The French Embassy to the Department of State
The attention of the French Government has been called to the fact that, in the last few months, the Treasury Department has decided, in application of a rule which appears for the first time in the fiscal law of 1916,3 to levy taxes upon profits made in the United States since 1929 by non-resident foreigners.
The decision of the American Treasury Department has caused deep feeling in France. The heads of numerous commercial and financial establishments operating for their own account on the markets of the United States have pointed out that the profits made by them in this country were often apparent, and that they were offset by losses suffered as the result of transactions effected on a foreign market.
Furthermore, the middlemen who execute the orders of their clients in the United States believe that it is not possible for them to pay, for the account of the latter, taxes which they thought they were justified [Page 484] in not deducting, and which it would be difficult for them to recover today from their clients, many of whom have disappeared.
Moreover, they believe that the rules of professional secrecy do not allow them to reveal to the American authorities the names of third parties for whose accounts they have carried on transactions.
It is to be feared that, if the Treasury persists in its intention to tax all the profits made by nonresident foreigners in the United States, a large number of French firms will, in the future, discontinue doing business on the United States markets, which would bring about a material reduction of economic and financial exchanges from which our two countries have derived the greatest advantages in the past.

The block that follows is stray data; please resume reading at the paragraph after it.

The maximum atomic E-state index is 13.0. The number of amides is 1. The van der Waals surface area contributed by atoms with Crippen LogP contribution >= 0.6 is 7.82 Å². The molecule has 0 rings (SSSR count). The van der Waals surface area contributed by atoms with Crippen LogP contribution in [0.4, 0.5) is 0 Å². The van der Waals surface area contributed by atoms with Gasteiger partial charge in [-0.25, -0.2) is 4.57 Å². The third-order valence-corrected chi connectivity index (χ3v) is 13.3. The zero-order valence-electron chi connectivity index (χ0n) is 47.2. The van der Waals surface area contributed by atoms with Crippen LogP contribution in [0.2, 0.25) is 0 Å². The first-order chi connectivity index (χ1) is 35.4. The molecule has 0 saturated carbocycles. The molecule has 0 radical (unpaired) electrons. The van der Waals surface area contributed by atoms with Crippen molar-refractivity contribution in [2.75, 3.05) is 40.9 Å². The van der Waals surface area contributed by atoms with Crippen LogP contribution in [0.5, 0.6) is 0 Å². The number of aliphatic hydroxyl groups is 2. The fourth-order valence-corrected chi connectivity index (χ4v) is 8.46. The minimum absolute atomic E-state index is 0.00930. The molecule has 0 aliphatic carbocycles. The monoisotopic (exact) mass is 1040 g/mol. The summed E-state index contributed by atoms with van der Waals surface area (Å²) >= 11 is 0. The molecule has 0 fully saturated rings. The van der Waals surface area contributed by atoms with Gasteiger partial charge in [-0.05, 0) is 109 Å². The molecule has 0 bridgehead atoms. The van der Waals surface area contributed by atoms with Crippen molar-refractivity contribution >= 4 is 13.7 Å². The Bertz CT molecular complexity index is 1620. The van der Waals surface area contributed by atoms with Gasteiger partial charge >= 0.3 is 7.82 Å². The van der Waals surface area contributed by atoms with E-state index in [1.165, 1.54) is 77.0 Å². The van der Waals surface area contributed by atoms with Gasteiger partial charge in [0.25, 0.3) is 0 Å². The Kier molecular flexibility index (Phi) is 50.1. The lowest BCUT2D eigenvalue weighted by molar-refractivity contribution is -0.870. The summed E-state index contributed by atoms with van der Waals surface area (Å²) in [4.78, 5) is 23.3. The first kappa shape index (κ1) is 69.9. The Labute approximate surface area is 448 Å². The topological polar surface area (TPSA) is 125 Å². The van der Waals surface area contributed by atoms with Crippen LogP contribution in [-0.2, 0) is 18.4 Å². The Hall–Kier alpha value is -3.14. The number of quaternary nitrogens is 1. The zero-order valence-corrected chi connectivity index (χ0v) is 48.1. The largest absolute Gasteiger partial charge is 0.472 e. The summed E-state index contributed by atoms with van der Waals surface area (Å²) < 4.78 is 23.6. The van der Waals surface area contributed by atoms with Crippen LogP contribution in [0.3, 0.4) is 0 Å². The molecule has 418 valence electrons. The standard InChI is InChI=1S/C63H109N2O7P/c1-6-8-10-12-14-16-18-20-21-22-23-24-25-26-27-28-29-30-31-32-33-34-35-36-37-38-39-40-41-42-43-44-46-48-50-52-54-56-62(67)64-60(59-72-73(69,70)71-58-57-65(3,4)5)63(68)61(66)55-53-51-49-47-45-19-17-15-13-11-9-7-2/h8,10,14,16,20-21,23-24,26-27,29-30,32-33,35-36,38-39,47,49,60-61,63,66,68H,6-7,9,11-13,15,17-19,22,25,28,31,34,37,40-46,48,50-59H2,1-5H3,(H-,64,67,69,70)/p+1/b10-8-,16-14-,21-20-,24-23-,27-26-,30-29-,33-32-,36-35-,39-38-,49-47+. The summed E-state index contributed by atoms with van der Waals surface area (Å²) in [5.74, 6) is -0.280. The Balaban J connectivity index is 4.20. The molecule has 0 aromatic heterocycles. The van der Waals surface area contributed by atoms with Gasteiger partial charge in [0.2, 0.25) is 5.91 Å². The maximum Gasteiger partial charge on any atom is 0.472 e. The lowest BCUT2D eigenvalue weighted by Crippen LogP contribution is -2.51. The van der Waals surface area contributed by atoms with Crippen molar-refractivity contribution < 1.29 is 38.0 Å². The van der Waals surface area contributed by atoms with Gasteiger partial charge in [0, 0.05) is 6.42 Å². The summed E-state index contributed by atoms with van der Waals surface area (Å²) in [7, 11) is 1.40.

Finally, it must be noted that French legislation, in matters of taxes levied upon profits from stock market transactions, has always been of an extremely liberal nature. The capital earnings resulting from differences between purchase and sale prices of merchandise and values have always been tax-exempt in France. By virtue of Article 18 [sic] of the decree of July 20, 1934,4 reproducing previous legislative provisions, only the proceeds of stock market operations carried on habitually, by persons having a permanent professional installation in France, are subject to taxation.
Pursuant to the instructions which it has received, the French Embassy has the honor to request the Department of State to be kind enough to call the attention of the proper Federal authorities to the serious disadvantages involved in the application of the Federal fiscal law of 1916 to French nationals not residing in the United States.
The French Government hopes that it will be possible for the Federal authorities to consider a modification of the law in favor of its nationals.